If Daniel Craig can be disco ready at 54, so can you

Belvedere Vodka has unveiled its latest campaign starring the 007 actor - Belvedere Vodka
Belvedere Vodka has unveiled its latest campaign starring the 007 actor - Belvedere Vodka

At an age when most men are letting out the belt loops and eyeing up knitwear, Daniel Craig is slipping into a slinky pair of jeans and gyrating the night away. Granted, it’s from an ad for Belvedere Vodka, but the 54-year-old still looks damn good, no matter how artificial the set-up might be. Craig swaps a 007-esque ice-white suit for a neat little bomber jacket, nifty jeans, boots and a gold chain. Part Russian mafia henchman, part Mediterranean gigolo.

I am not for one second recommending that the average British man should aim to emulate the chiselled glacial coolness of Daniel Craig; you’ll be astounded to know that I do not resemble his Bond emerging from the surf in those sky-blue La Perla trunks in Casino Royale. Neither would anyone expect a fellow his age to slip into a risque little vest and not resemble Onslow from Keeping Up Appearances. But it is an indication, as we enter party season proper (for the first time in three years – get your dancin’ shoes on), that dressing up for a night on the tiles still has some potency, even for men.

See other men in their 50s and beyond who’ve been hitting the town recently. Back in summer Sir Ian McKellan, 83, cut a bold future wearing a pink shirt in a club; this week Stanley Tucci marked his 62nd birthday on Instagram with a wheel of cheese and his trademark pristine polo shirts; while Jeff Goldblum seems in perennial party mode at 69.

Men tend to be rather apologetic about the idea of getting dressed up and party ready; leave it to the women to have their red carpet moment (even if it’s more of a questionable burgundy hue and decidedly sticky in your local Slug & Lettuce). Which is a pity because, by the time a man’s in his 50s he’s generally more comfortable in himself than he ever has been, and still limber and fit enough to hold his own on the dance floor. Colin Firth famously said he had a choice at 50 to segue into middle-aged spread or embrace the nipped-in suits of Tom Ford for his role in A Single Man; he chose the latter.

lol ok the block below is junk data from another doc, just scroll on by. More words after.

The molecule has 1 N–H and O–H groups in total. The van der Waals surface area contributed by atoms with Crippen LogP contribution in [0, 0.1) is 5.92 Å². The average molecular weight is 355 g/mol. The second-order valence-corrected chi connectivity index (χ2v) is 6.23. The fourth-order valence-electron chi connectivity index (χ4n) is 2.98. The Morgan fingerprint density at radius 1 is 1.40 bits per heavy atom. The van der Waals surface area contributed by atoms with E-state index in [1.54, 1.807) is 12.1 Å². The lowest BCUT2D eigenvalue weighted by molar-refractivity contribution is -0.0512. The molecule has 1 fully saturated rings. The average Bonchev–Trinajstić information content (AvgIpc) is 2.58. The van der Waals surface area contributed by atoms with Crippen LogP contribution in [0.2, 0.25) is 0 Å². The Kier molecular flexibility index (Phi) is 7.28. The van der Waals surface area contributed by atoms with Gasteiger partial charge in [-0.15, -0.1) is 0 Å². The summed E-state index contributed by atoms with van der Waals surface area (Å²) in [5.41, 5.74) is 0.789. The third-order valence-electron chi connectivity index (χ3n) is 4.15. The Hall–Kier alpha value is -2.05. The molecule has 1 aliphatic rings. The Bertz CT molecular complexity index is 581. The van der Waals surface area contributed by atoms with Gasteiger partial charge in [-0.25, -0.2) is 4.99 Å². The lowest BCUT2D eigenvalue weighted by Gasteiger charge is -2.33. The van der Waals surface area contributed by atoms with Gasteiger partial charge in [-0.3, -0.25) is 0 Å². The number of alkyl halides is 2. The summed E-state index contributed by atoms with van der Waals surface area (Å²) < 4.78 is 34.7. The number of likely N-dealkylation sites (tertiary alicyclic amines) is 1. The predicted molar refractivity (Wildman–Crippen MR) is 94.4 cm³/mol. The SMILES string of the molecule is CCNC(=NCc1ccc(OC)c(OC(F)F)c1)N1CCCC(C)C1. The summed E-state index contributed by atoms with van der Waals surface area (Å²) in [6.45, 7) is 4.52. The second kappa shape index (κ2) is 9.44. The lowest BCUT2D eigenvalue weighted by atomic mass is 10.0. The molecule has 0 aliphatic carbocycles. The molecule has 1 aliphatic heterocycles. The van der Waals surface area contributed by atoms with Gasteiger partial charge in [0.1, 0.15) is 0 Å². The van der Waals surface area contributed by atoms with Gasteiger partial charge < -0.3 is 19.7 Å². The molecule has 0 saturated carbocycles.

It’s not as if the younger generation are getting it right. A group of guys from Birmingham became internet sensations last thanks to their clubbing style, consisting of painfully tight trousers, polo shirts clinging to every sinew and creakingly cheap leather shoes with elongated vamps, like Wetherspoons-based childcatchers.

Daniel Craig shows off his dancing skills in the new Belvedere Vodka advert - Belvedere Vodka
Daniel Craig shows off his dancing skills in the new Belvedere Vodka advert - Belvedere Vodka

So how to finesse your dancefloor look, even if you’re more set on skulking at the bar than showcasing your moves to Nile Rogers? Saturday Night Fever is an eternal reference here, but it’s not one anyone should really emulate. First, suits are tricky on nights out, because they’re a fairly precious and restrictive item to risk getting drinks spilled and arm holes obliterated. And second, silk shirts are a tricky path to navigate: excellent if you’ve got the frame of a young Mikhail Baryshnikov, less so if you’ve got any hint of middle-aged timber – the silk will cling and you’ll resemble a paunchy crooner in a Turkish resort. The same goes for the vest; leave it to the Mr Craig’s of this world, and Harry Styles.

Look instead to the middle-aged man’s best friend: a soft-structured blazer with a T-shirt. It adds form, but a knitted or jersey variety will be less stuffy and done-up than a proper structured variant, and a T-shirt’s a touch more contemporary without looking like you’re wearing your teenage son’s getup.

Likewise a grandad collar shirt: it’s sharper and cleaner than a collared variation, which has office connotations and can look a bit “middle management gone wild” when you’re out of the town. This brings us to the party shirt. By all means, go all out if that’s your style verve, but the issue here is that it can veer into novelty territory. A subtle print is a halfway house, in a dark hue like deep green or aubergine, as a halfway point, and stick to long sleeves – short-sleeve patterned shirts are best kept for holiday mode. Add straight leg jeans in a dark wash – never skinny cut – and slick boots. For the more casual, try grown-up trainers in dark leather (leave the sports-centric ones along with the five-a-side kit).

Two tips that you can take away from the debonair Daniel Craig. First, the bomber. This is a winter party saviour for men. It’s less formal than a proper jacket, but versions in suede or even silk can look sophisticated and grown up with a neat dark shirt or polo shirt underneath. Consider it going-out attire for men who don’t want to look like they’re auditioning for Strictly.

The other takeaway is the grooming. A freshly shaven jawline and precise, neat cut will immediately show you’ve made an effort; likewise a touch of under-eye concealer to keep you looking fresh into the wee small hours. No, you’re not 21 anymore, but there’s no excuse you can’t hold your own with the best of them. A man of your vintage, like an excellent 2016 Brunello Montalcino, deserves to be appreciated.

Try these

Clothes
Clothes

Left to right: Jersey blazer, £220, Gant (gant.co.uk); Cotton blend polo, £75, A Day’s March (adaysmarch.com); Selvedge jeans, £89, Arket (arket.com)

Clothes
Clothes

Clockwise from left: Suede effect bomber jacket, £59.99, Mango (mango.com); Leather trainers, £200, Axel Arigato (axelarigato.com); Shakeup Under eye concealer and moisturiser, £13.32, Superdrug (superdrug.com)

Three party shirts

Clothes
Clothes

Left to right: Olford shirt, £90, Ted Baker (tedbaker.com); Tile print shirt, £35, River Island (riverisland.com); Dries Van Noten printed cotton and silk shirt, £390, My Theresa (mytheresa.com)